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Diseases

Genetic and Rare Diseases Information Center (GARD)

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Syndactyly type 1


Other Names for this Disease
  • SD1
  • SDTY1
  • Zygodactyly
See Disclaimer regarding information on this site. Some links on this page may take you to organizations outside of the National Institutes of Health.

Overview

Syndactyly is a term used to describe webbed or conjoined fingers. In general, syndactyly is classified as complete (fingers that are joined all the way to the finger tips) or incomplete (fingers that are joined only part way up the fingers). Additionally, syndactyly is classified as simple (fingers that are joined by skin and soft tissue only) or complex (fingers in which underlying bones are also joined together). Some patients may also have a "complicated" syndactyly that involves extra bones and abnormal tendon and/or ligament development.[1]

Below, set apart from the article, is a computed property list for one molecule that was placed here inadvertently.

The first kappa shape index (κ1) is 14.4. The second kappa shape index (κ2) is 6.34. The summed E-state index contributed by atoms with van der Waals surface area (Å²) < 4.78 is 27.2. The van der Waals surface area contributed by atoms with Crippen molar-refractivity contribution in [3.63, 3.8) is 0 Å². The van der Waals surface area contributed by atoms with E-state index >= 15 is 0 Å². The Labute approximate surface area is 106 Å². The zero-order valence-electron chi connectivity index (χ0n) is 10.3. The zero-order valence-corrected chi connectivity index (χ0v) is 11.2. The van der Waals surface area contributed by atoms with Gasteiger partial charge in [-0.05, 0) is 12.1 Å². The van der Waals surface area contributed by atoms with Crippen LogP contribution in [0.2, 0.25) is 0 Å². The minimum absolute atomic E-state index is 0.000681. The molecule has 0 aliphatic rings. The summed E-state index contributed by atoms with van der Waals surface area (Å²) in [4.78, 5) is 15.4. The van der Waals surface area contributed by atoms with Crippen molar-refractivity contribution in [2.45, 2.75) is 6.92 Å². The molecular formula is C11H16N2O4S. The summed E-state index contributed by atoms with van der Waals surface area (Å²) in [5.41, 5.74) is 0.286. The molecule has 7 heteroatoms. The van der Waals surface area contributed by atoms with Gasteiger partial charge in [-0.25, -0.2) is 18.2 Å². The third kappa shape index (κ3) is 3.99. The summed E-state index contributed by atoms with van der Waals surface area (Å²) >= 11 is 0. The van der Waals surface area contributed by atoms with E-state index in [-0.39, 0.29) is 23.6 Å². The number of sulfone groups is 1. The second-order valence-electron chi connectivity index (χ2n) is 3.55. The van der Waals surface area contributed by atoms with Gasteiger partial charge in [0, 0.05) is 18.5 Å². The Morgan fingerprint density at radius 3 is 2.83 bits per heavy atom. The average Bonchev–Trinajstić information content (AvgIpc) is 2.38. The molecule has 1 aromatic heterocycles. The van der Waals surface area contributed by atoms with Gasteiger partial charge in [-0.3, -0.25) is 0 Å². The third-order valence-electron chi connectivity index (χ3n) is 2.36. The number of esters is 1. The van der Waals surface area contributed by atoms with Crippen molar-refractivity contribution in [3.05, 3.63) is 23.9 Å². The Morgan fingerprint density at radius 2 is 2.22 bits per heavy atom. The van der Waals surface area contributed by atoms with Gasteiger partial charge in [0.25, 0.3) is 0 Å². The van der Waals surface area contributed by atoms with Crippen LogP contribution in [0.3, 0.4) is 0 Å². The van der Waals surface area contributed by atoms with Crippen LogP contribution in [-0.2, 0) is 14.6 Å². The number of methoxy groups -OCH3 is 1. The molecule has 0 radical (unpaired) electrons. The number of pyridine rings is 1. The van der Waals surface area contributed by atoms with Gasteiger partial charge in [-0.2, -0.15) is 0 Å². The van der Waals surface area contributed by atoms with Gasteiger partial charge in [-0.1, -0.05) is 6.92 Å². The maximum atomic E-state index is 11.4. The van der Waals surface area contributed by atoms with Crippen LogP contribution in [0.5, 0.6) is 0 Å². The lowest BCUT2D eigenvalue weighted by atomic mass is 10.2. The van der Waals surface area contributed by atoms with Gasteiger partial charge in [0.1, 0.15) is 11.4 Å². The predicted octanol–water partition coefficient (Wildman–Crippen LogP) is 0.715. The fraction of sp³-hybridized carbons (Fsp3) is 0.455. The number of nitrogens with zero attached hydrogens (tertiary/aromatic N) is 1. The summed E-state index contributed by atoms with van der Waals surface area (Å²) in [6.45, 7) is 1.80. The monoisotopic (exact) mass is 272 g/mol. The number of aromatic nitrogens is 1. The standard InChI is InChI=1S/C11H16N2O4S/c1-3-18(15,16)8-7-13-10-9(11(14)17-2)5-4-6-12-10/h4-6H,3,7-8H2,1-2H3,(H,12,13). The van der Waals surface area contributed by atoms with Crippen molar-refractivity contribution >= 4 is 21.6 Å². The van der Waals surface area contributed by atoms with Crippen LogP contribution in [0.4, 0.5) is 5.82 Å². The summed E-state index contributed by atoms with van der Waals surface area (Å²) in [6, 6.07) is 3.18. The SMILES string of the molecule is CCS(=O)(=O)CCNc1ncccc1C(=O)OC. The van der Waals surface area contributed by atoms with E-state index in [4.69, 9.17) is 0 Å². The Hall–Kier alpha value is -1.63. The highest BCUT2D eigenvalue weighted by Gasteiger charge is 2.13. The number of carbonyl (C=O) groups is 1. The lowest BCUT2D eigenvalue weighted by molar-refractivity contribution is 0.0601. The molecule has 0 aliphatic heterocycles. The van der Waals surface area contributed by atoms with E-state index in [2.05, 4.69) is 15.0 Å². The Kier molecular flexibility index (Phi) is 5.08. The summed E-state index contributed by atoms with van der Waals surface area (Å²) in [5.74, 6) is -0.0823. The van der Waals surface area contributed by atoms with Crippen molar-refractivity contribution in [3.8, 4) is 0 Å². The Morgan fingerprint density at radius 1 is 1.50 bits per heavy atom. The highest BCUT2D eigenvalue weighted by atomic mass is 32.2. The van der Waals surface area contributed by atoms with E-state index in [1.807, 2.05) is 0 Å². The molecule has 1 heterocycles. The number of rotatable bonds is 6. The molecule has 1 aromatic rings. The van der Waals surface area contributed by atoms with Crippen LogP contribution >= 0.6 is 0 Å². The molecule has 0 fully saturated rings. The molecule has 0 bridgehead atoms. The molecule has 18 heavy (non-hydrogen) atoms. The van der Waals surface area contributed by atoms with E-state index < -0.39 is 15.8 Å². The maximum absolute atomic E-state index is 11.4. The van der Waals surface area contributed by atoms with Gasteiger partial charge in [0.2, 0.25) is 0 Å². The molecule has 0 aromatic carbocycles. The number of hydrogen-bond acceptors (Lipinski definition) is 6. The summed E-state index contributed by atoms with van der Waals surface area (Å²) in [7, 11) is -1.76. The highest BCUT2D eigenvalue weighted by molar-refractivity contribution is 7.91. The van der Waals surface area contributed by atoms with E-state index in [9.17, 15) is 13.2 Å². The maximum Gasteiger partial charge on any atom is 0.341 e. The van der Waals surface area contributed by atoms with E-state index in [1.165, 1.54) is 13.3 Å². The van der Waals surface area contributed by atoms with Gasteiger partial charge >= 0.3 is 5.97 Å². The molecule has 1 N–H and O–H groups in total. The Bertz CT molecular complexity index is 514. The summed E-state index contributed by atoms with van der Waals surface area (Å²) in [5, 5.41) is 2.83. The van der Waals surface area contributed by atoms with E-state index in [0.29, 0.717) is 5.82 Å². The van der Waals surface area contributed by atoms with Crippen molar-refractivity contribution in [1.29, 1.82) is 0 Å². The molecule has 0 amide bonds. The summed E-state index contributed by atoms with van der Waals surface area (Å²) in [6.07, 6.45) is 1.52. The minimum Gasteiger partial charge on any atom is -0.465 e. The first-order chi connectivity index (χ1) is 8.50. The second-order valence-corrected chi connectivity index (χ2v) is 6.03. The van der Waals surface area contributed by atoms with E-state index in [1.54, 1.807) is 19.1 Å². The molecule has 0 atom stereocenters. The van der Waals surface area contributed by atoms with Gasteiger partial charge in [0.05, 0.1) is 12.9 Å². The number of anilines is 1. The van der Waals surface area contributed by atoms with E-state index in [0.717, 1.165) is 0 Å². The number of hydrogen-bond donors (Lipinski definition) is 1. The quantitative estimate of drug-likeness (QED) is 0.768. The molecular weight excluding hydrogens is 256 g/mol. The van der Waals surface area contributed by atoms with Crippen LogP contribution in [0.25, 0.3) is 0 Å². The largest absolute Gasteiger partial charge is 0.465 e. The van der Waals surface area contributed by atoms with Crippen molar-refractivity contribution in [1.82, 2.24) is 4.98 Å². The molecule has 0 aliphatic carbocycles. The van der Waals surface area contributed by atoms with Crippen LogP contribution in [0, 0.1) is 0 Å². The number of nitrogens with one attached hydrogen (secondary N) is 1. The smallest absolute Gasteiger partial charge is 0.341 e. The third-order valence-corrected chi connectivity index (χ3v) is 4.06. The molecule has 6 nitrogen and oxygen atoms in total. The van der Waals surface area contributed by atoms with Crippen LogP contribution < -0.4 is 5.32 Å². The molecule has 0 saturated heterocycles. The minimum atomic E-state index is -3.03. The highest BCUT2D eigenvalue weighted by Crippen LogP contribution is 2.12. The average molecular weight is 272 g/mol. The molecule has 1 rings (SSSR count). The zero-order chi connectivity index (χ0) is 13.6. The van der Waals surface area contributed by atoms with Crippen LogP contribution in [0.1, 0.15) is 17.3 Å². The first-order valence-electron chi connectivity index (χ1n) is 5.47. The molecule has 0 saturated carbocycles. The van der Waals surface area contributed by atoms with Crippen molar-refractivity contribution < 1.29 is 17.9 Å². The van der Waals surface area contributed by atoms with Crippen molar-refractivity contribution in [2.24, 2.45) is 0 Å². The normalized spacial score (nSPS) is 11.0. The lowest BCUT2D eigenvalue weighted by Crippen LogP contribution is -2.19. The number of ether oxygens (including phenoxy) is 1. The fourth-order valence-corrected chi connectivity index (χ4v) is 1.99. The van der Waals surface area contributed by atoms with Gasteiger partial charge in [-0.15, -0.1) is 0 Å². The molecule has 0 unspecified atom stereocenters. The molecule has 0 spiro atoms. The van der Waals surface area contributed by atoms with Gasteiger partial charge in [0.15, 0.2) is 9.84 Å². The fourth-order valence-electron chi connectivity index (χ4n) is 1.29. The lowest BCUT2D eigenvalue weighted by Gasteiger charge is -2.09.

Last updated: 9/9/2009

References

  1. Syndactyly. Children's Hospital Boston. 2009; http://www.childrenshospital.org/az/Site1036/mainpageS1036P0.html. Accessed 9/9/2009.
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Basic Information

  • The Children's Hospital Boston provides an information page on syndactyly. Click on the link to view this page.
  • MedlinePlus was designed by the National Library of Medicine to help you research your health questions, and it provides more information about this topic.

In Depth Information

  • Medscape Reference provides information on this topic. You may need to register to view the medical textbook, but registration is free.
  • Online Mendelian Inheritance in Man (OMIM) is a catalog of human genes and genetic disorders. Each entry has a summary of related medical articles. It is meant for health care professionals and researchers. OMIM is maintained by Johns Hopkins University School of Medicine. 
  • Orphanet is a European reference portal for information on rare diseases and orphan drugs.  Access to this database is free of charge.
Other Names for this Disease
  • SD1
  • SDTY1
  • Zygodactyly
See Disclaimer regarding information on this site. Some links on this page may take you to organizations outside of the National Institutes of Health.